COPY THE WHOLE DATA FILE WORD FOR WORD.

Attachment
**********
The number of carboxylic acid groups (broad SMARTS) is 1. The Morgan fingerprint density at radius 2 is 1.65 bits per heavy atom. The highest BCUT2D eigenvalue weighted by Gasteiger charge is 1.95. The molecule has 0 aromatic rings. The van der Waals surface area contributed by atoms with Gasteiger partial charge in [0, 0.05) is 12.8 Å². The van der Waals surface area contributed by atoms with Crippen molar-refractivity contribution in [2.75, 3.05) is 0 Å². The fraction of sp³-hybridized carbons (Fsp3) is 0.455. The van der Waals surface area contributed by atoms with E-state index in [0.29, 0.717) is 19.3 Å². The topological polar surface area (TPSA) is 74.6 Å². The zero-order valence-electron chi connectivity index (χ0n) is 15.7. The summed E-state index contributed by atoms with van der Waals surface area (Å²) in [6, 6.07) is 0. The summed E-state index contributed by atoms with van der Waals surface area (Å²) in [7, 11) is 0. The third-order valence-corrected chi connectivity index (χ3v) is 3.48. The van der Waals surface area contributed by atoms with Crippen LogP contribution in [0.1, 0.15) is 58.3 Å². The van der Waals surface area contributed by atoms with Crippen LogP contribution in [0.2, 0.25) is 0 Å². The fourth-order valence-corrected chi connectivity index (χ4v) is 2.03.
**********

The number of carboxylic acid groups (broad SMARTS) is 1. The Morgan fingerprint density at radius 2 is 1.65 bits per heavy atom. The highest BCUT2D eigenvalue weighted by Gasteiger charge is 1.95. The molecule has 0 aromatic rings. The van der Waals surface area contributed by atoms with Gasteiger partial charge in [0, 0.05) is 12.8 Å². The van der Waals surface area contributed by atoms with Crippen molar-refractivity contribution in [2.75, 3.05) is 0 Å². The fraction of sp³-hybridized carbons (Fsp3) is 0.455. The van der Waals surface area contributed by atoms with E-state index in [0.29, 0.717) is 19.3 Å². The topological polar surface area (TPSA) is 74.6 Å². The zero-order valence-electron chi connectivity index (χ0n) is 15.7. The summed E-state index contributed by atoms with van der Waals surface area (Å²) in [6, 6.07) is 0. The summed E-state index contributed by atoms with van der Waals surface area (Å²) in [7, 11) is 0. The third-order valence-corrected chi connectivity index (χ3v) is 3.48. The van der Waals surface area contributed by atoms with Crippen LogP contribution in [0.1, 0.15) is 58.3 Å². The van der Waals surface area contributed by atoms with Crippen LogP contribution in [0.2, 0.25) is 0 Å². The fourth-order valence-corrected chi connectivity index (χ4v) is 2.03.